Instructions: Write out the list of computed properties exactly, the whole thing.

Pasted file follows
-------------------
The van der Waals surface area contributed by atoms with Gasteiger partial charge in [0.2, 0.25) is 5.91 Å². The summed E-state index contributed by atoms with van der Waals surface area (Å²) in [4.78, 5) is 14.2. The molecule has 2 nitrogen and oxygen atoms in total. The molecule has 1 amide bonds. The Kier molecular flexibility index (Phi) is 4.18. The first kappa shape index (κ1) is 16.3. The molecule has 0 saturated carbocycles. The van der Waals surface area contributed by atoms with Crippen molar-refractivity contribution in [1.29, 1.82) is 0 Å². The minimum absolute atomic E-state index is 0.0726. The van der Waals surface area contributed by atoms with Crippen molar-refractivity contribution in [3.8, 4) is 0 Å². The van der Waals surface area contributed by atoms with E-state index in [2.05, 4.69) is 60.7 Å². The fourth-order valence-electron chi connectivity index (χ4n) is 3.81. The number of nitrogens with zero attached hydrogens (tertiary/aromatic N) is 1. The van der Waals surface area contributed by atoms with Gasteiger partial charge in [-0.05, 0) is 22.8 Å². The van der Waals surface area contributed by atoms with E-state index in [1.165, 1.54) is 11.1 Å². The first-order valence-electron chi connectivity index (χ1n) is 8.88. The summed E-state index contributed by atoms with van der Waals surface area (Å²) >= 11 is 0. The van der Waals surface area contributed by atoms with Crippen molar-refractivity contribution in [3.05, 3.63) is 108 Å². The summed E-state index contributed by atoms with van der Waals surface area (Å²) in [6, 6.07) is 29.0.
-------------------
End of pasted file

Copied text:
The van der Waals surface area contributed by atoms with Gasteiger partial charge in [0.2, 0.25) is 5.91 Å². The summed E-state index contributed by atoms with van der Waals surface area (Å²) in [4.78, 5) is 14.2. The molecule has 2 nitrogen and oxygen atoms in total. The molecule has 1 amide bonds. The Kier molecular flexibility index (Phi) is 4.18. The first kappa shape index (κ1) is 16.3. The molecule has 0 saturated carbocycles. The van der Waals surface area contributed by atoms with Crippen molar-refractivity contribution in [1.29, 1.82) is 0 Å². The minimum absolute atomic E-state index is 0.0726. The van der Waals surface area contributed by atoms with Crippen molar-refractivity contribution in [3.8, 4) is 0 Å². The van der Waals surface area contributed by atoms with E-state index in [2.05, 4.69) is 60.7 Å². The fourth-order valence-electron chi connectivity index (χ4n) is 3.81. The number of nitrogens with zero attached hydrogens (tertiary/aromatic N) is 1. The van der Waals surface area contributed by atoms with Gasteiger partial charge in [-0.05, 0) is 22.8 Å². The van der Waals surface area contributed by atoms with E-state index in [1.165, 1.54) is 11.1 Å². The first-order valence-electron chi connectivity index (χ1n) is 8.88. The summed E-state index contributed by atoms with van der Waals surface area (Å²) >= 11 is 0. The van der Waals surface area contributed by atoms with Crippen molar-refractivity contribution in [3.05, 3.63) is 108 Å². The summed E-state index contributed by atoms with van der Waals surface area (Å²) in [6, 6.07) is 29.0.